The exquisitely-rendered figures of this sculpture are deceptively sophisticated.  In many respects this pony is classic Tang —its elongated face, thick neck, and chunky haunches are reminiscent of those highly glazed cousins rendered in China proper.  Nevertheless, its unglazed finish and terracotta coloring, together with its endearing Appaloosa-like spots, clearly identify it as a Central Asian breed, perhaps the Heavenly Mountain pony so prized by the Chinese for its endurance. The rider is a brilliant counterpoint to her mount. Her long tunic hangs over loose pants, which are tucked snugly into her boots.  (The style was originally adopted from the “foreigner’s costume,” and later became the rage among women in China.) The turquoise color of her outfit subtlely complements the terracotta of her mount. Her pose is artistically refined for she pivots and leans, breaking the straight forward plane of the horse. Though it’s no longer there, we imagine she has lifted her polo stick to gallop downfield after the ball.    

The piéce de resistance of course is the “flying gallop” gait. Balletic and powerful. Though photographer Eadweard Muybridge would prove this gait to be anatomically incorrect in the late 19th c. (Galloping into History), I am quite sure this is the only pose this polo pony could have assumed. It seemlessly combines the essence of nobility—the speed and grace that is polo—with a naive folk quality that makes this ride look like a heck of a good time.

“Talisman of the Pole Star”—Protection Along the Silk Route

Posted in Central Asia, Fine & Decorative Arts, Liz Hager, Painting with tags , , , , , , , on September 9, 2008 by Liz Hager

Talisman of the Pole Star, ink and colors on paper, mid-10th century, Cave 17, Mogao Grottos, Dunhuang (©The British Museum)

In early March, 1907, archeologist Aurel Stein reached the square-walled oasis of Dunhuang on the edge of the Lop Nur, now just a dried lake bed at the eastern end of the Tarim Basin. Twelve miles SE of the oasis in a shallow depression, known as the “Valley of 1000 Buddhas,”  Stein would soon uncover the world’s most extensive and celebrated cache of Buddhist art, some of it more than 1500 years old.

For more Venetian Red posts on Dunhuang Caves—On Trail of Alexander; Flying Down the Central Asian Steppe; Little Paper Offerings.

“Talisman of the Pole Star” was one of perhaps 40,000 manuscripts that Stein eventually removed from the caves.  At 17×12 inches, it was designed to be carried, rather than read in a library. Certainly its magical powers and delightful design have made it an object of interest. However, the real value of the scroll for me was in its context in the history of human development, specifically the migration of Buddhism from India to China.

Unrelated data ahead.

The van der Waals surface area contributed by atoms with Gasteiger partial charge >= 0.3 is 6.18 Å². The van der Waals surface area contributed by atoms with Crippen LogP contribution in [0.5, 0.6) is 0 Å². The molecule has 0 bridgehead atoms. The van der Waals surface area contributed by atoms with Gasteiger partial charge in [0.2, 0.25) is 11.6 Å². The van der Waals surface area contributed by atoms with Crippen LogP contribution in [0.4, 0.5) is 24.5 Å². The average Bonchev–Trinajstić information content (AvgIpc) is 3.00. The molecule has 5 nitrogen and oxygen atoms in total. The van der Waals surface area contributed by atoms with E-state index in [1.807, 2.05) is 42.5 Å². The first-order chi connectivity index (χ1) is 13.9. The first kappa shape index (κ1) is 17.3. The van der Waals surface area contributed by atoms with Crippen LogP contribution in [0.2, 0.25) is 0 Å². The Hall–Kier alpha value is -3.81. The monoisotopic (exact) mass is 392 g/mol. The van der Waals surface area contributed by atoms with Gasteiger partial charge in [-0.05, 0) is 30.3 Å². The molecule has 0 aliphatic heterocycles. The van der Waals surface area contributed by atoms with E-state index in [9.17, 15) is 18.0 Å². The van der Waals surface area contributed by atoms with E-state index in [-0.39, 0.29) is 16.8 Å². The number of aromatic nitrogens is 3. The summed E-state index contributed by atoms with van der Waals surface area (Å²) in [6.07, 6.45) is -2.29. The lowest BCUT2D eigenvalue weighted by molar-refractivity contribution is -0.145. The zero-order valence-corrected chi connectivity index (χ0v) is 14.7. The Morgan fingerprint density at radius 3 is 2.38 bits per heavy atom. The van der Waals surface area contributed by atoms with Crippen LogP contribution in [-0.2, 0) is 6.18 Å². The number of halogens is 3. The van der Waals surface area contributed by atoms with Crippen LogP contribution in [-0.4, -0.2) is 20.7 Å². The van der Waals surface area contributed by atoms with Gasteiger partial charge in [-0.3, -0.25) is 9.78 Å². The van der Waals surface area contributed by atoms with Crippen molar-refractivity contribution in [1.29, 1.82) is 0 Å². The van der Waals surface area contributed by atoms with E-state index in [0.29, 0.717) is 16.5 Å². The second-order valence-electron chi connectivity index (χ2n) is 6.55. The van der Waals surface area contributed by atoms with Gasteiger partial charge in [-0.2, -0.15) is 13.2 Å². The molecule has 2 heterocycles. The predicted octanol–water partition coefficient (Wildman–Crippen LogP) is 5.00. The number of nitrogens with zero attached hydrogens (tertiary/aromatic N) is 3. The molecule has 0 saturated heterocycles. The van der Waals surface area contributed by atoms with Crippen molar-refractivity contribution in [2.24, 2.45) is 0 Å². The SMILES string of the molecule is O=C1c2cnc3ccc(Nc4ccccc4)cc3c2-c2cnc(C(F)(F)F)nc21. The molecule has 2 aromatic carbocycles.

Ashoka the Great did much to spread Buddhism beyond India in the 3rd c. BCE. As Aurel Stein’s many Central Asian digs were to make clear, Alexander and his armies introduced Hellenic culture to lands already steeped in Buddhist beliefs.  It was only natural that proselytizing monks should travel along the well-established roads of the Silk Route, establishing monasteries and enclaves in and around key trading center.   Though Daoism and Confucionism were well-established in China, the Chinese were curious about new ideas. Or perhaps they perceived a threat.  By the 1st c. BCE, the Hou Hanshu chronicles describe Emperor Ming sending envoys West to “inquire about the Buddha’s doctrine.”

By the 2nd/3rd c. CE, many Silk Route cities came to be dominated by Buddhist stupas and monasteries, some of them evident today.   In the 7th century, Dunhuang became a prosperous way station at the juncture of the northern and southern routes around the Takla Makan desert. Also by the 7th century, the Chinese had embraced Buddhism and were undertaking the wholesale translation of Buddhist texts into Chinese. This endeavor was to require many generations of scholars traveling back and forth from India to China. It’s not surprising with this confluence of factors that a considerable and lasting Buddhist outpost was established near Dunhuang.

The scroll form is believed to have come to China with Buddhism along the Silk Route. The layout of the “Pole Star” scroll with the image on top and text below was to become the dominant form for Chinese illustrated books from the eleventh to the sixteenth centuries.  Further, the imagery on this scrol beautifully the absolute demonstrates the absolute fungibility of cultures, where they mix freely.

The Pole Star was an established figure in Chinese Daoist and Hindu religions, so undoubtedly the Buddhists adopted from either of these sources.  In depicting the figure of the Pole Star (left) holding a paper and a brush, the artist was careful to follow existing traditions that associated the figure with imparting of information. On the right of the scroll is mythological figure, Ketu, a Hindu tradition whom the Buddhists embraced. Together with deity Rahu, Ketu represents a point on the ecliptic where the Moon is in alignment with the Sun and the Earth.

Thus, the pairing of the Pole Star and Ketu denotes precise harmony with the celestial elements—i.e. the Sun, the Earth, the Moon, the stars; important to Buddhists in the enfolding of individual consciousness and no doubt appealing to the Chinese.  For extra protection, the artist has added text in Chinese and Daoist writing (transcribed below), penned in red to confer extra good luck and/or supernatural powers on the bearer of the talisman.